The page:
Objectives: The purpose of the study was to evaluate maternal determinants of infant Group B Streptococci colonization at delivery. Study Design: A cohort of 536 mother/infant pairs were enrolled at Magee-Womens Hospital from July 1995 to February 1996. Infants had specimens taken before 12 hr of life for the isolation of GBS from the outer ear, throat, anus, and umbilicus. Specimens were grown on solid media following broth enrichment. Medical records were reviewed to determine the mother's antepartum (AP) GBS culture and intrapartum (FP) chemoprophylaxis status. A subgroup of 216 mothers also had IP vaginal specimens taken for GBS isolation when they were admitted for delivery. Results: Maternal GBS colonization rates in the AP and IP were 26% and 24%, respectively. Seven percent (38/536) of infants were GBS positive from at least one site. Infants were more likely to be positive if maternal AP cultures had been positive (12% versus 5%; P=0.02) but 56% of positive infants were born to culture negative mothers Infants treated with IP antimicrobials for > 4 hr had a 54% reduction in colonization (95% CI 0.2-L3) compared to infants whose mothers were untreated or treated <4 hr AP cultures were 77% sensitive and 82% specific for predicting women positive at delivery but 23% of women who were positive at delivery were negative earlier in pregnancy. Women who were positive at any testing time were more likely to have a culture positive infant when compared to those who were negative at both testing times (19% versus 0.7%; P < 0.0001). Conclusions: Antepartum maternal specimens taken for the isolation of GBS are inadequate predictors of which women will be positive at delivery. Negative antepartum maternal culture sta:us may result in false reassurance that the infant is not at risk for invasive GBS disease.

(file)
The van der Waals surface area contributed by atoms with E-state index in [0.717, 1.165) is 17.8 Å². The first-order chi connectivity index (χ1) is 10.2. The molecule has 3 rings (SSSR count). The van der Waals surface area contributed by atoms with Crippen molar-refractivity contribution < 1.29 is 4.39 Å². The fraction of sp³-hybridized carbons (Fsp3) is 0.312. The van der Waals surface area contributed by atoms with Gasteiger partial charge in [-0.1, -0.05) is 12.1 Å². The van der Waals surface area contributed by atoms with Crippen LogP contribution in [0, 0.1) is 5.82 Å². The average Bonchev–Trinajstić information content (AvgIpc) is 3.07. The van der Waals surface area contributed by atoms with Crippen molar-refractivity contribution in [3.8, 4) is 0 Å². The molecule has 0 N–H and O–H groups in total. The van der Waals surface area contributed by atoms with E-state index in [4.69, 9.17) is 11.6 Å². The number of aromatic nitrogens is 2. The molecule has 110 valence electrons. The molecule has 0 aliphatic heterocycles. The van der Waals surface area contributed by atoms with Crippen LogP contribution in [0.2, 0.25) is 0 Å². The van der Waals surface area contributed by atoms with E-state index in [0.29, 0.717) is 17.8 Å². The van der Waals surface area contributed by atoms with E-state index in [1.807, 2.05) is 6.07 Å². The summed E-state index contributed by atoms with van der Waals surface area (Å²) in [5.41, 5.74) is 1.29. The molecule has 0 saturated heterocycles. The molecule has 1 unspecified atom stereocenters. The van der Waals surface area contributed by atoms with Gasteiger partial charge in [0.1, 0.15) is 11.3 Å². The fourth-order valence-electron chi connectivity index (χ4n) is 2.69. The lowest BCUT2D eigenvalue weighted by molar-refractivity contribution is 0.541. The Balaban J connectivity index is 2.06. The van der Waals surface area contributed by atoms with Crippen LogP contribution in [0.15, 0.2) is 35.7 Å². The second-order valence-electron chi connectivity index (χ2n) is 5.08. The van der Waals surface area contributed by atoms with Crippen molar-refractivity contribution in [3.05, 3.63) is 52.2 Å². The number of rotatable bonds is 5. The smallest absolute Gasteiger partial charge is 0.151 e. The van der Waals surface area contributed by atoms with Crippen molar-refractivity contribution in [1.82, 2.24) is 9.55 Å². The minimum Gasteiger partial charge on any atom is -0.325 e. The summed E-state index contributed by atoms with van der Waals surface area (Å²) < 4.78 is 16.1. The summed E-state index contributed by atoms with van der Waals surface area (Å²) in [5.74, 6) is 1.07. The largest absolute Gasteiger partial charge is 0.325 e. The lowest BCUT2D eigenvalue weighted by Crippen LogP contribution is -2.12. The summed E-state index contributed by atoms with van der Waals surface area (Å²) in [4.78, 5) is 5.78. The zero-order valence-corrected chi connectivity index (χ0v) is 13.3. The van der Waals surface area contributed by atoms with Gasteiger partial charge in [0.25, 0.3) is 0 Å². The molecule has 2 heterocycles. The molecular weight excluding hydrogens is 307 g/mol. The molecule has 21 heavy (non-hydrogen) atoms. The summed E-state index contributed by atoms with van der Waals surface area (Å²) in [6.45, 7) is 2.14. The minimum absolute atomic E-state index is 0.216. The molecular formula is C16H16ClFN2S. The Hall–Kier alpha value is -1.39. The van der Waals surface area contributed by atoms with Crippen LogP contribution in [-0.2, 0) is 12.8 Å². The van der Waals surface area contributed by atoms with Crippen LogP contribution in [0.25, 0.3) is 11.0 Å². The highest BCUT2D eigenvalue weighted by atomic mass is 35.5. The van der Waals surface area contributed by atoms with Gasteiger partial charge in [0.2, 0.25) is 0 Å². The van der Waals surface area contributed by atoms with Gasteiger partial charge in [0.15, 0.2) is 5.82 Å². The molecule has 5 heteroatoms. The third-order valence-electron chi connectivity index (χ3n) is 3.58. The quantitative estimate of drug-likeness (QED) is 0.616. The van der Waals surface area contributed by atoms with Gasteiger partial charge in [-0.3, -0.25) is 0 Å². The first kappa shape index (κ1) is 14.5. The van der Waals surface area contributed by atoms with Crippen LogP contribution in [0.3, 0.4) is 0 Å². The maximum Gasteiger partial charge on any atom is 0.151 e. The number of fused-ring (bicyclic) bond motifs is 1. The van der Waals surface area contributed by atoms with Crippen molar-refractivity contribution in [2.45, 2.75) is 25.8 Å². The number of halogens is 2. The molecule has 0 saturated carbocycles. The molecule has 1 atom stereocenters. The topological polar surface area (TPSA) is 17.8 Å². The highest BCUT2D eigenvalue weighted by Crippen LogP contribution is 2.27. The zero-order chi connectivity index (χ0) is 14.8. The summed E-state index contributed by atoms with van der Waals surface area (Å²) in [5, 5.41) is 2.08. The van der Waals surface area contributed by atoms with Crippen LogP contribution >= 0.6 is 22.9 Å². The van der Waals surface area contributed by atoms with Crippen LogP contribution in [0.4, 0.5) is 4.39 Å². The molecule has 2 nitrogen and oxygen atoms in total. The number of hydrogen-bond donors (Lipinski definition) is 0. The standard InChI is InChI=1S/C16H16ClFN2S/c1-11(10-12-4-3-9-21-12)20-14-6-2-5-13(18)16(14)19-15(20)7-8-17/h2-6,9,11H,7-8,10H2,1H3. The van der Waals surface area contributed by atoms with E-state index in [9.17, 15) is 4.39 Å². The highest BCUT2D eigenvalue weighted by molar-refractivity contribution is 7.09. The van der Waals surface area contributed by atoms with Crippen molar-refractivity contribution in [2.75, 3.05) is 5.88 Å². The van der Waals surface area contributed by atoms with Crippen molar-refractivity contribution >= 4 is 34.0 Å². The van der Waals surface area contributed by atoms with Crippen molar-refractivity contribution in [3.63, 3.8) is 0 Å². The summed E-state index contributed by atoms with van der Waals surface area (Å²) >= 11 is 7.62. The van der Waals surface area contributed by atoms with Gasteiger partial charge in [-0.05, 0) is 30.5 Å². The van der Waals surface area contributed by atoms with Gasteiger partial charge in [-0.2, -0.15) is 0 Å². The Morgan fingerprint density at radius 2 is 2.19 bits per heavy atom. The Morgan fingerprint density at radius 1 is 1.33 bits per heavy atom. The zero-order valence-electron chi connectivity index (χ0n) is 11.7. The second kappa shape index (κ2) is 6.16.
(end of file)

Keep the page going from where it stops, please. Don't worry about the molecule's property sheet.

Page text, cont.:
|Original language||English (US)|
|Number of pages||1|
|Journal||Infectious Diseases in Obstetrics and Gynecology|
|State||Published - 1996|
ASJC Scopus subject areas
- Obstetrics and Gynecology